(Beacham's Guide to Literature for Young Adults)

The first third of Dear Mr. Henshaw consists of a series of letters from Leigh Botts to a children's book author. The letters include a month and date, but the year is purposely omitted so as not to date the book. Leigh writes the first letter while he is in second grade, the second in third grade, the third and fourth in fourth grade, and the fifth and sixth in fifth grade. During the second through fifth grades, Leigh lives with his mother and father in a mobile home outside of Bakersfield, California. From the seventh letter on, Leigh is a sixth grader grappling with a move to Pacific Grove on California's central coast, his parents' divorce, and an anonymous lunch bag thief. He lives in a very small house that is "sort of falling apart" and furnished with items from a thrift shop. The house sits on a city street next to a gas station. The contemporary issues in Dear Mr. Henshaw suggest a 1980s setting, but Leigh's emotions and insights are timeless.

(The entire section is 174 words.)

Literary Qualities

(Beacham's Guide to Literature for Young Adults)

Dear Mr. Henshaw is Cleary's most serious work, and many critics consider it her best. It is clearly a departure in format, style, content, and tone from her usual lighthearted books. The exclusive use of journal entries and letters to Mr. Henshaw makes the novel unique among Cleary's works. This "epistolary" technique was first used in Samuel Richardson's Pamela (1740). The only details provided about Leigh, his life, and his family are those revealed in his own letters and diary. The result is a very personal story that seems almost like an autobiography; the reader easily relates to Leigh as he bares his thoughts and feelings through his writing.

With charming style, Cleary conveys Leigh's immaturity in his early letters. Common misspellings ("Keep in tutch") and improper word usage ("I am a great enjoyer of your books") at once amuse the reader and make the character likable. The very first letter, for example, states simply, "My teacher read your book about the dog to our class. It was funny. We licked it." The closings are sometimes humorous as well: "Your friend," "Your friend," "Your best reader," "Your favorite reader," "Disgusted reader," "Your pooped reader," "Still disgusted," "Pooped writer," and "Fooey on you." Some of the postscripts appeal to children, especially:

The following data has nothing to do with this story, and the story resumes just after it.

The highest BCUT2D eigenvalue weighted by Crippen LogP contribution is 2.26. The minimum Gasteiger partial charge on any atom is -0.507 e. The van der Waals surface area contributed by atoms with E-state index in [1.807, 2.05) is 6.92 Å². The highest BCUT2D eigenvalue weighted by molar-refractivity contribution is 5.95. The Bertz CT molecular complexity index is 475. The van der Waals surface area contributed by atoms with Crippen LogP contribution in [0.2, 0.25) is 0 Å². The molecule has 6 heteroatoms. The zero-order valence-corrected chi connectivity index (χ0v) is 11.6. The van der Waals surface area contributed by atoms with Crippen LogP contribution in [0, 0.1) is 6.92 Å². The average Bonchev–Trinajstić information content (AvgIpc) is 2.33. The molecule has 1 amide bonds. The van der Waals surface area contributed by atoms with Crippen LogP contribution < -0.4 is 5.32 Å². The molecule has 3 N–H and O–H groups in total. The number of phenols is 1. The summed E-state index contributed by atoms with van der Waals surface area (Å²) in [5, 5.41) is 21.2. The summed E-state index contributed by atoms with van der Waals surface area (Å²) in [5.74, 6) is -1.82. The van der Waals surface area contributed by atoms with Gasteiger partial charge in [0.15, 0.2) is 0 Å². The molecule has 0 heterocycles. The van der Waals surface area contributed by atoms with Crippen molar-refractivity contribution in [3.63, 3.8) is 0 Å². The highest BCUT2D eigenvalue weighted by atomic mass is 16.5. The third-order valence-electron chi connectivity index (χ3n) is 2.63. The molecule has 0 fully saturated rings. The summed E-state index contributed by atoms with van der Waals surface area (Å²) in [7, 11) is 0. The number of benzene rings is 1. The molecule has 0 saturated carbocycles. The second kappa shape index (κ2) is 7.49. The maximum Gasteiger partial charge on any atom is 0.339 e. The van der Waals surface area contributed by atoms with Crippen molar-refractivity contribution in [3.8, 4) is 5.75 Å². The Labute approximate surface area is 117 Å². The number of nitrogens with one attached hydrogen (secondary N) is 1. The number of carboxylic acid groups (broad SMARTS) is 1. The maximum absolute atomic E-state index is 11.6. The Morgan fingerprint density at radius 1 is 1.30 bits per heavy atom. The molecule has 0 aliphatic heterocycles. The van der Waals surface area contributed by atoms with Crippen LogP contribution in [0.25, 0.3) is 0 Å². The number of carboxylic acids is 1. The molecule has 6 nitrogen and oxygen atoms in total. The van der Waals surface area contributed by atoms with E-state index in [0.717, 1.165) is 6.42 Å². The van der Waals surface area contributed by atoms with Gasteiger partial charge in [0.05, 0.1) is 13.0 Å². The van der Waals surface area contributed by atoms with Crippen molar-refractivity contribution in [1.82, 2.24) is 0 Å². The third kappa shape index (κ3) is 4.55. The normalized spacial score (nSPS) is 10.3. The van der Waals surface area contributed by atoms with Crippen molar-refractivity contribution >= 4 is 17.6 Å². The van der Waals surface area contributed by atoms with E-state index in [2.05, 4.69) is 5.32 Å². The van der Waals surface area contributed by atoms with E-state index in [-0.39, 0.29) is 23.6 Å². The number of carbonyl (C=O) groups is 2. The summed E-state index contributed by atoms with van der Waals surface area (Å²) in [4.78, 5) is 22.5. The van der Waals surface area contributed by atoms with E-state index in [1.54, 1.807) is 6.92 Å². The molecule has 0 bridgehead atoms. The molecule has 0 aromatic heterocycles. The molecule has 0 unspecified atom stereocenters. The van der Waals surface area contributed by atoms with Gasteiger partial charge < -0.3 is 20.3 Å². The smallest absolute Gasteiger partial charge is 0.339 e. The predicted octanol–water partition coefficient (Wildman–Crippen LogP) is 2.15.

De Liver
De Letter
De Sooner
De Better
De Later
De Letter
De Madder
I Getter

Then I turned another page and saw Honorable...

(The entire section is 611 words.)

Social Sensitivity

(Beacham's Guide to Literature for Young Adults)

Cleary treats the contemporary issues of divorce and single parenthood with sympathy and realism. She makes clear that even though Leigh longs for his parents to get back together, they never will. For a while, Leigh hates his father. His father has left him, seemingly has forgotten him, and even has a new boy in his life. But after he calms down, Leigh admits, "I don't hate my father either. I can't hate him. Maybe things would be easier if I could." He learns to love his father for his good qualities and to accept both the imperfect man and the divorce.

Cleary portrays Leigh's mother, Bonnie Botts, as a hard-working, caring person who is not given to spoiling her only child. When the television breaks she does not get it fixed because she wants Leigh to find other activities to occupy himself. She sometimes works long hours at her catering job and also takes college courses in nursing. Although she can provide only a small, old home and few extras, she clearly wants the best for her son. She encourages his friendships, creativity, writing, and thinking.

The author handles the subjects of divorce and single parenthood honestly and positively, and though the father's weaknesses are evident, few adults would object to Cleary's realistic portrayal of modern relationships.

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Topics for Discussion